In a response to Wolfgang Münchau, Finns Party MEP Jussi Halla-aho cuts to the chase surrounding the debate over the Catalonian state potentially declaring its independence from Spain.
“The question is whether a nation has the right to choose independence.” That is the key issue here, and something that the ruling elites are dogged about quashing at all costs. Now, they’re big on making states out of nothing, like Brussels upon which the EU was modeled. When it’s something that’s seen to serve their best interests, they’ll make a state up, they won’t even bat an eye doing it, but if it’s seen to be rattling their cage, they’re dead set against it.
The reason why they’re against Catalonian independence in what Baron Bodissey describes as “a communism-loving “migrants welcome” sort of place and holds the EU in high esteem.”, is because it goes against their anti-nationalism/self determination agenda. We’re supposed to be already living in an utopian ”we’re all the same” single minded state, no need for that messy nation-state stuff here anymore. That’s why they’re distancing themselves from the very pro-EU Catalonian government. The very (totalitarian) governing element that the Catalonian government wants to embrace with a big wet kiss, is shoving a rock hard fist into its face.
From Jussi Halla-aho MEP, Helsinki, Finland
Sir, Wolfgang Münchau, in “A Catalan breakaway would make Brexit look like a cake walk” (October 9), says there are many arguments against an independent Catalonia, the most important being that it would be expelled from the EU, the euro and the Schengen. The flaw of this argument is that such consequences do not result from independence itself but depend on the choices of those who are opposed to it. Punishing a country with a blockade for no crime other than being independent would not only be unjustified but would also make zero sense from anybody’s point of view.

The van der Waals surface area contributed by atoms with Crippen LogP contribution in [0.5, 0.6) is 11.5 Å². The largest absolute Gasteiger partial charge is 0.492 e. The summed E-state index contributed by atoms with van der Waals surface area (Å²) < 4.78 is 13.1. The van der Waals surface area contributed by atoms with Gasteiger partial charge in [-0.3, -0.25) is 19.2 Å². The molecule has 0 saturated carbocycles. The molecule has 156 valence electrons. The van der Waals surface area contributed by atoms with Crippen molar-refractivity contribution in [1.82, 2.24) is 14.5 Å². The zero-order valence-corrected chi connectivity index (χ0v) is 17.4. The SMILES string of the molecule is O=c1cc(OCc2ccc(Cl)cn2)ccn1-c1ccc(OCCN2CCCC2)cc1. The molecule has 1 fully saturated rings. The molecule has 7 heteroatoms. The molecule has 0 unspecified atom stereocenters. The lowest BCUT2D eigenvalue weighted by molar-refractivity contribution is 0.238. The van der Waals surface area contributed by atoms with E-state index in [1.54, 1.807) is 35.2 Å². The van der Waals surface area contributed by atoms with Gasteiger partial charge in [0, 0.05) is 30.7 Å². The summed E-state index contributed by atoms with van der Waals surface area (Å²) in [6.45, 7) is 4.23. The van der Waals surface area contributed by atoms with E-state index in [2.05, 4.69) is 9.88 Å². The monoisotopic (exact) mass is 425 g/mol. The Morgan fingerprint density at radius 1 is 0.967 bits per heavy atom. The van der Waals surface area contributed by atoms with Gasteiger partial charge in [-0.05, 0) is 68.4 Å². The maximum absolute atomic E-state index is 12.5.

Whether or not Catalonia should be independent is not the point. The question is whether a nation has the right to choose independence. If not, why did my country (or any other existing country) have that right? Can it be the case that the right to self-determination did exist earlier but does not any more?
Some argue that the Catalan referendum violated the Spanish constitution and was thus illegal. That may be so but sometimes universal legitimacy may be more relevant than local legality. If independence as such is a legitimate goal (as it must be), but there is no legal way to pursue it (as is the case here), it must be legitimate to declare it unilaterally as long as the decision is made democratically.
One must bear in mind that most of the independent states of today were born in an “illegal” manner, against the laws of the entity from which they separated. This applies to my own country, to the US, Algeria, Mozambique and many others. Is their independence therefore illegal? Can it really be that you need to fight a brutal war to make your independence “legal” and acceptable? Empirically, unfortunately, that seems to be the principle.
Jussi Halla-aho MEP
Chairman, Finns Party,